Why do some artists tune their guitars half a step or whole step

Why Artists Tune Their Guitars Half a Step or a Whole Step

When you tune a guitar to the standard set of notes, you’ll use this configuration: E-A-D-G-B-E.

If you use a half-step lower for your tuning, the same notes get played, but they will all be flat. Since most digital tuners don’t show the flat pitches, you’ll want to tune them to the sharp equivalent instead.

That means you’ll set your strings for all sharps like this: D-G-C-F-A-D.

Another option is to go an entire step down when tuning a guitar. You’d still use the D-G-C-F-A-D combination, but you’d remove the sharps from the process.

Why do so many artists, especially in the rock genre, take this tuning step when playing their instrument? It can be a complicated process with multiple answers, which is what this guide takes you through today.

Why Artists Tune Their Guitars Half a Step or a Whole Step

Artists tune their guitars down a half or a whole step for several reasons. It’s most often used to put a song into a better key for the vocalist, but it also loosens the tension placed on the instrument. By getting the strings a little looser, you can add warmth and sustain or new atmospheres.

When you want a guitar to sound bright with a ferocious attack, the notes should maintain the E-A-D-G-B-E configuration.

If you play in this key, you’ll have more mid-range to offer a composition while exploiting the higher frequencies to your advantage.

If you want music that sounds darker and aggressive, stepping down a half-tone can deliver some impressive results.

Although a single semitone doesn’t create that much of a change, it can provide a different series of chords that add value to the piece.

Guitarists that put their instrument down a semitone or a whole step tend to find the higher action is easier to play.

Those large gauge strings can have a lot of tension on them, leading to wrist fatigue and other problems when you need to play higher notes on them.

It’s that reason why artists like Stevie Ray Vaughn and most metal, grunge, and rock bands tend to tune their guitars down at least a half-step.

Is Dropping the Guitar a Half-Step the Same as Drop-D Tuning?

Drop-D tuning is an alternative method of preparing one’s guitar to play. Instead of dropping the standard configuration from E-A-D-G-B-E to D-A-F-C-G-D, you’d move it to E-B-G-D-A-D.

Although Drop-D tuning is practical and arguably more common than a half-step or a whole note drop, it’s not quite the same thing.

When you choose Drop-D tuning, you’re only changing the sixth string to create a different sound. Guitarists use this option a lot because it makes power chords and certain harmonies much easier to play.

Power chords use the prime, fifth, and octave. When a guitar has the standard E-A-D-G-B-E tuning, the artist must use two or three fingers to shape the sound on the fretboard.

When Drop-D tuning is equipped to the instrument. Soundgarden was one of the most successful bands to use this style predominantly in their music.

You’ll find this option and other modified tunings used for folk, country, and blues. It’s especially popular with a classical guitar in those genres.

The Drop-D tuning is also popular in heavy metal music with an electric guitar.

Although the advantage of Drop-D tuning is that several chords can get played higher up on the fret with more comfortable shaping, it also eliminates the open E note.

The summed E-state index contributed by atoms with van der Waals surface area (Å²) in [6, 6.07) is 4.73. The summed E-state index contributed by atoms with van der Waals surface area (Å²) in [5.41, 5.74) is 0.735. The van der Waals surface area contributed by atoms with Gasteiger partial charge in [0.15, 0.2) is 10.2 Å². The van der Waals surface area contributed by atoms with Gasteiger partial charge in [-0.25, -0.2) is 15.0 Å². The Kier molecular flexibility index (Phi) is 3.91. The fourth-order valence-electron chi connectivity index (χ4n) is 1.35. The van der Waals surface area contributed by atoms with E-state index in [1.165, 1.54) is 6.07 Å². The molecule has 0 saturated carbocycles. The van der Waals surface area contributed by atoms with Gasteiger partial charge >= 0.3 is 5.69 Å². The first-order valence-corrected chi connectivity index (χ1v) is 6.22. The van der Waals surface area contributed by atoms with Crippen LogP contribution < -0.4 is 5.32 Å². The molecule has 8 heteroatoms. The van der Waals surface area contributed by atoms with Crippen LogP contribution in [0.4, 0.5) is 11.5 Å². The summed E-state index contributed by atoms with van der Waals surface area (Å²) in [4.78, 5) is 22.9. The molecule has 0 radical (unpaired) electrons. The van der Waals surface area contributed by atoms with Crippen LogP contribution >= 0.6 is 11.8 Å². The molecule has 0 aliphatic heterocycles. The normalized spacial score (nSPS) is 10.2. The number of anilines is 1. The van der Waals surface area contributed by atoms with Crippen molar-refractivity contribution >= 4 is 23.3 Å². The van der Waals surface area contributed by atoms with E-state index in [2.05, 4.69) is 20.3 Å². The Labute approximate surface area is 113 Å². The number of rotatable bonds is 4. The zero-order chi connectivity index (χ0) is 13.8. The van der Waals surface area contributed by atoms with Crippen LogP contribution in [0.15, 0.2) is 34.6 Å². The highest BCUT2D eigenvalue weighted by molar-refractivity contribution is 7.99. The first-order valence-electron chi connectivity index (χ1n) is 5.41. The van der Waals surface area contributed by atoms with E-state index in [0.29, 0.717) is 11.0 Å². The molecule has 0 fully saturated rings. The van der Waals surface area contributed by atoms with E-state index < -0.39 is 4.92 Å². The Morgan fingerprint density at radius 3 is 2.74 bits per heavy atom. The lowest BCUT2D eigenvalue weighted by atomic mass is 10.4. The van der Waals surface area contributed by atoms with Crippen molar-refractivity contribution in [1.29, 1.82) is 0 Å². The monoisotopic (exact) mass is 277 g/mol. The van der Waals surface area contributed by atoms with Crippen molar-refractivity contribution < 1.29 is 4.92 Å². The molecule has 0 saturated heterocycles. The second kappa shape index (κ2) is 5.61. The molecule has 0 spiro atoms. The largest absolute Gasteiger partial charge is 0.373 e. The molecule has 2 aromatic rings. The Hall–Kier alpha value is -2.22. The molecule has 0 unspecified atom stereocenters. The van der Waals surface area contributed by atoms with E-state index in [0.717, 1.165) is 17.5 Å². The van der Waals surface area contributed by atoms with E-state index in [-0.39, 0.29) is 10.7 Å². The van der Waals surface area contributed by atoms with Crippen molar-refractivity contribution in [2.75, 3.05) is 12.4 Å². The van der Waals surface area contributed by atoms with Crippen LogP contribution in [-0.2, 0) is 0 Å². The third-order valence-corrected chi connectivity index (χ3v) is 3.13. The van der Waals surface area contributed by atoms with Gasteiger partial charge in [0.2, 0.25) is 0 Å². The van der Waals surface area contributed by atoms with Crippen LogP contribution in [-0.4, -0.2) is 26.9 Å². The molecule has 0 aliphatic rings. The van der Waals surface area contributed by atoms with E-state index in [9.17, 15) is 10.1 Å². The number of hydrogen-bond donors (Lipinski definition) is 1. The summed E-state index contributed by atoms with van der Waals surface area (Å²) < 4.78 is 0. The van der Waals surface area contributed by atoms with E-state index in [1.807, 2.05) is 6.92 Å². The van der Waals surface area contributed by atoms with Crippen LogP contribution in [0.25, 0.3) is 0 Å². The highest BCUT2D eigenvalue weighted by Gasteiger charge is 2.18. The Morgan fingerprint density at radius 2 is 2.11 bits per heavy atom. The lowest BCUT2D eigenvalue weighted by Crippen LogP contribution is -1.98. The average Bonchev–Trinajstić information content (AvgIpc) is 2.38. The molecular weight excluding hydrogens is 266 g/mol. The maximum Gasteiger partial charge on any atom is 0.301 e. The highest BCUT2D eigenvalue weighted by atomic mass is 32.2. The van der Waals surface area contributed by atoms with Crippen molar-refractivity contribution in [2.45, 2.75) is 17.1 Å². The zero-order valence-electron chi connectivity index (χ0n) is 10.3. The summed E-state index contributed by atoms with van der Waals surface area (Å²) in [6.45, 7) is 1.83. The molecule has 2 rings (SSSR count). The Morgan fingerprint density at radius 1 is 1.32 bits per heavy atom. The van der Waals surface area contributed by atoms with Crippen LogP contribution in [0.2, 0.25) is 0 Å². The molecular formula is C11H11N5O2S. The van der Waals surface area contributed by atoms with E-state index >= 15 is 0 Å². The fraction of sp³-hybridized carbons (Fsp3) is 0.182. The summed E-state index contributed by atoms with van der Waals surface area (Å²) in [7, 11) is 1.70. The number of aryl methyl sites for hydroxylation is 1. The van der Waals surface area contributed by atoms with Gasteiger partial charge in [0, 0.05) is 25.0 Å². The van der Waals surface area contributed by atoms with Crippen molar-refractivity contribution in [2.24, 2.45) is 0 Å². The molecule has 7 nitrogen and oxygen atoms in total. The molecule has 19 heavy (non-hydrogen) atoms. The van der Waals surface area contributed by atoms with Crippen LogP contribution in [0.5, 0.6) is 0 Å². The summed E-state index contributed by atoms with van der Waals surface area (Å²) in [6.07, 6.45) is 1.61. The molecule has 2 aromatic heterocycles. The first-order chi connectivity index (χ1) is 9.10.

That means artists must use the second fret to play it, adding a shape element that wouldn’t be necessary for other compositions.

This outcome is exemplified by review the chords and tabs. Some examples are offered below.

CHORDTAB
AX02220
BX24442
CX32010
D000232
E222100
F333211
G520033

How to Read Guitar Tabs When Drop Tuning

Guitar tabs, or tablature, is an essential tool that lets artists learn how to play songs, melodies, and chords.

The information is like learning a new language. It might seem a little confusing at first, but it gets a lot easier when you start playing.

You’ll need to know about the strings, frets, and finger count when reading guitar tabs. Here’s a brief refresher to ensure we’re on the same page.

Frets:• These metal strips are what you’ll find along the guitar’s neck.
• When you play a right-handed instrument, the first one is the farthest to your left.
• As you move downward, the number rises. This information is an essential component of learning scales and chords.
Fingers:• The numbering system for your fingers is simple. Your index finger is No. 1, with 2, 3, and 4 following behind (your pinky is No. 4).
• When you start learning where to place your hand for learning chords and notes, this info is essential to remember.
Strings:• When you encounter the final numbering system on tabs, you’ll be managing the strings.
• You’ll use the thinnest one to be No. 1, while the thickest gauge is No. 6.

When you see the guitar sheet music, you’ll find the standard notation sits on top. This information includes the clef (treble or bass), the key, and your timing.

A typical example would be to have a piece composed in 4-4 time using the treble clef without any note alternations.

You’ll be reading the sheet music from left-to-right, as you would with any Western-style composition. The only time you play multiple notes is when you see them stacked.

That makes this instrument similar to the piano when you see the layout of the standard notation.

Underneath the standard notation is the tablature. You’ll see the tuning requirement for your piece outside the framework, which is usually E-A-D-G-B-E. 

If a half or whole step is necessary, the information is presented there for your consideration.

How to Read the Tablature Correctly

When you see notes written on the standard notation, you’ll see on the tablature a representation of the frets where your fingers belong.